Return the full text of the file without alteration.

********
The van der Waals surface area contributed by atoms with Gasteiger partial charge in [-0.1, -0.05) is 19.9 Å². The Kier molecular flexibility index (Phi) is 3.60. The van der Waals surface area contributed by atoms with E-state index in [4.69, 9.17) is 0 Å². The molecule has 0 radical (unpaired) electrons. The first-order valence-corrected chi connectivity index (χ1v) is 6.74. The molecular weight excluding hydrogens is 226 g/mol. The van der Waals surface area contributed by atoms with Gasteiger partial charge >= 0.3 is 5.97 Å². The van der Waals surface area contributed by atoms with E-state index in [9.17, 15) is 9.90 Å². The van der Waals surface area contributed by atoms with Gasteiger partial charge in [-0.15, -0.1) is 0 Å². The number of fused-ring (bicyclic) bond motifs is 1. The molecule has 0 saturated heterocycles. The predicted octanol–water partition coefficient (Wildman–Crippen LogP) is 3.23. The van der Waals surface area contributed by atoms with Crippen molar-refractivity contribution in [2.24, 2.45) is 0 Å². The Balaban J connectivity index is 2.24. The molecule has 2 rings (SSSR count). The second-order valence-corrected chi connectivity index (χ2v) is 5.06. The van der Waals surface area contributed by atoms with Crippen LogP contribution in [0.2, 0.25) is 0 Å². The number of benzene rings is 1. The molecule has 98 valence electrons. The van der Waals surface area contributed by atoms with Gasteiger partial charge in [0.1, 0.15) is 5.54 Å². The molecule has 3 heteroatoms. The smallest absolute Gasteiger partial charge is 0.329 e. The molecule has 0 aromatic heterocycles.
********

The van der Waals surface area contributed by atoms with Gasteiger partial charge in [-0.1, -0.05) is 19.9 Å². The Kier molecular flexibility index (Phi) is 3.60. The van der Waals surface area contributed by atoms with E-state index in [4.69, 9.17) is 0 Å². The molecule has 0 radical (unpaired) electrons. The first-order valence-corrected chi connectivity index (χ1v) is 6.74. The molecular weight excluding hydrogens is 226 g/mol. The van der Waals surface area contributed by atoms with Gasteiger partial charge >= 0.3 is 5.97 Å². The van der Waals surface area contributed by atoms with E-state index in [9.17, 15) is 9.90 Å². The van der Waals surface area contributed by atoms with Gasteiger partial charge in [-0.15, -0.1) is 0 Å². The number of fused-ring (bicyclic) bond motifs is 1. The molecule has 0 saturated heterocycles. The predicted octanol–water partition coefficient (Wildman–Crippen LogP) is 3.23. The van der Waals surface area contributed by atoms with Crippen molar-refractivity contribution in [2.24, 2.45) is 0 Å². The Balaban J connectivity index is 2.24. The molecule has 2 rings (SSSR count). The second-order valence-corrected chi connectivity index (χ2v) is 5.06. The van der Waals surface area contributed by atoms with Crippen LogP contribution in [0.2, 0.25) is 0 Å². The number of benzene rings is 1. The molecule has 98 valence electrons. The van der Waals surface area contributed by atoms with Gasteiger partial charge in [0.1, 0.15) is 5.54 Å². The molecule has 3 heteroatoms. The smallest absolute Gasteiger partial charge is 0.329 e. The molecule has 0 aromatic heterocycles.